• Sterling is up against both the US$ and the € over recent trading sessions and, re the €, it is almost back to the recent highs seen in the late summer.
• Movements against the US$ clearly impact the Sterling cost of commodities (not least oil) and affect the Sterling equivalent profits for US$-denominated earnings being translated by UK companies into GBP.
• The former is broadly positive for margins whilst the latter is negative on translation.
• Sterling strength against the € impacts the bed-buying costs of tour operators (positively but after a lag as the next season – and often the season after that – have been mostly committed) and impacts immediately (positively) the on-the-ground costs faced by holidaymakers when they are in resort.
• To the extent that holidaymakers bring some cash home, this may also positively impact UK pubs & restaurants
AB Foods, loading too much onto Primark’s shoulders?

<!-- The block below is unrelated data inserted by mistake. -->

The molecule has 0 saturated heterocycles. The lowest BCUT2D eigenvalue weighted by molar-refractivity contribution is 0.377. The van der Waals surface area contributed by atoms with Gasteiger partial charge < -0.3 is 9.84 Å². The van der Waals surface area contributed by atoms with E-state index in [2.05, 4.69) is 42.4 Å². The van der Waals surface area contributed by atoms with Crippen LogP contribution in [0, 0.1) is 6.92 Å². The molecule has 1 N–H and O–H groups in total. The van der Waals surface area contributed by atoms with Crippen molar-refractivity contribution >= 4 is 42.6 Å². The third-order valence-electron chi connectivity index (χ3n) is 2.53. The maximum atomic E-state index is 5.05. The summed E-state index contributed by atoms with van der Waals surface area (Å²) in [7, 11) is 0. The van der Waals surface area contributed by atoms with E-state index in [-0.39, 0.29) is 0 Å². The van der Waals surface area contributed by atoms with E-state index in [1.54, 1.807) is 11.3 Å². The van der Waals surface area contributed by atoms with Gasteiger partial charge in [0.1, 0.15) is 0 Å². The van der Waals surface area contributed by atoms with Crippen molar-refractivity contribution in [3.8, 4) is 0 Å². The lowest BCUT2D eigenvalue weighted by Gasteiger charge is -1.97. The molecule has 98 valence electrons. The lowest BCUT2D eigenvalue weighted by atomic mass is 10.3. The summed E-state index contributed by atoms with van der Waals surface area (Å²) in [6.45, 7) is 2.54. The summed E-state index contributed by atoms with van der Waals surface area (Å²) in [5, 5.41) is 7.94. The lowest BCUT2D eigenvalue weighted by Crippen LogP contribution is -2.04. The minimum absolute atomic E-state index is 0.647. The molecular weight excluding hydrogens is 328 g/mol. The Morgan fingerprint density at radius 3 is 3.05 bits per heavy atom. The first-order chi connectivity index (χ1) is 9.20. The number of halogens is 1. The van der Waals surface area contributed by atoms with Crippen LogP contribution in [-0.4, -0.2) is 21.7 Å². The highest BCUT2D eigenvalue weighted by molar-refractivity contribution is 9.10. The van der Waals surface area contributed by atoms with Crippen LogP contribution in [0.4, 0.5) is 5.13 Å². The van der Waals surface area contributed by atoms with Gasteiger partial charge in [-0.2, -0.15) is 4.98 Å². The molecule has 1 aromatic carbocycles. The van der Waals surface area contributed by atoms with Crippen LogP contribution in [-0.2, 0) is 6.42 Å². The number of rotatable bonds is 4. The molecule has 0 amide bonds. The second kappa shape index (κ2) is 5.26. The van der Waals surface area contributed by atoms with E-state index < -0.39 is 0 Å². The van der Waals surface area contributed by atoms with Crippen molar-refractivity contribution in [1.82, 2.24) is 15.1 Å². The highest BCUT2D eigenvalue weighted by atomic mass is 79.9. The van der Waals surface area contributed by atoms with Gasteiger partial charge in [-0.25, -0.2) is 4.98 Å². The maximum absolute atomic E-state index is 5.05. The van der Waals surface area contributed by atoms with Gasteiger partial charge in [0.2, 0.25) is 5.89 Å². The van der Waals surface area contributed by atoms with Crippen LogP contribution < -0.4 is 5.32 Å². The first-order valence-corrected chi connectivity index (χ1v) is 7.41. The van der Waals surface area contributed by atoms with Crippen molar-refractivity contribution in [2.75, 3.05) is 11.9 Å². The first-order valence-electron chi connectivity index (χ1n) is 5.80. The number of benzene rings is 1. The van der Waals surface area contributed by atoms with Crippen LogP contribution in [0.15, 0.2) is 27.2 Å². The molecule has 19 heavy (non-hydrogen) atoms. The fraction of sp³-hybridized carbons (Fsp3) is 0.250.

• ABF down on its numbers but shares incredibly strong over the last 3yrs.
• Is too much being loaded on the back of Primark?
• Can the latter crack the US and, whilst it’s trying to do so, how will Walmart respond?
• Shares are on a mid-30s PER. That’s not a typo.
• There are no bid rumours out there that we’re aware of but, though a market cap of £27bn doesn’t make it bid-proof (witness SAB Miller), when Tesco has a market cap of £15bn, there aren’t that many potential acquirers out there.
• This suggests that the market cap needs to be supported by earnings rather than speculation of this sort.
Random information, hopefully not all of it useless (re most leisure operators etc.):
• Oil price down a bit, precious metals ditto.
• Sugar price staging a major rally. Sentiment may be against the product but it remains an input in many processed foods. The sugar price is now down only around 3% over the last 12mths.
• Just Eat shares down 6% on what look like stellar Q3 numbers. The shares may become overvalued from time to time but go figure.
• Thomas Cook getting a bad press for selling holidays cheap. Corfu tragedy still a very unpleasant episode but can’t help thinking that the company, nearly a decade and at least two management changes and a financial restructuring later, isn’t being a little unfairly judged.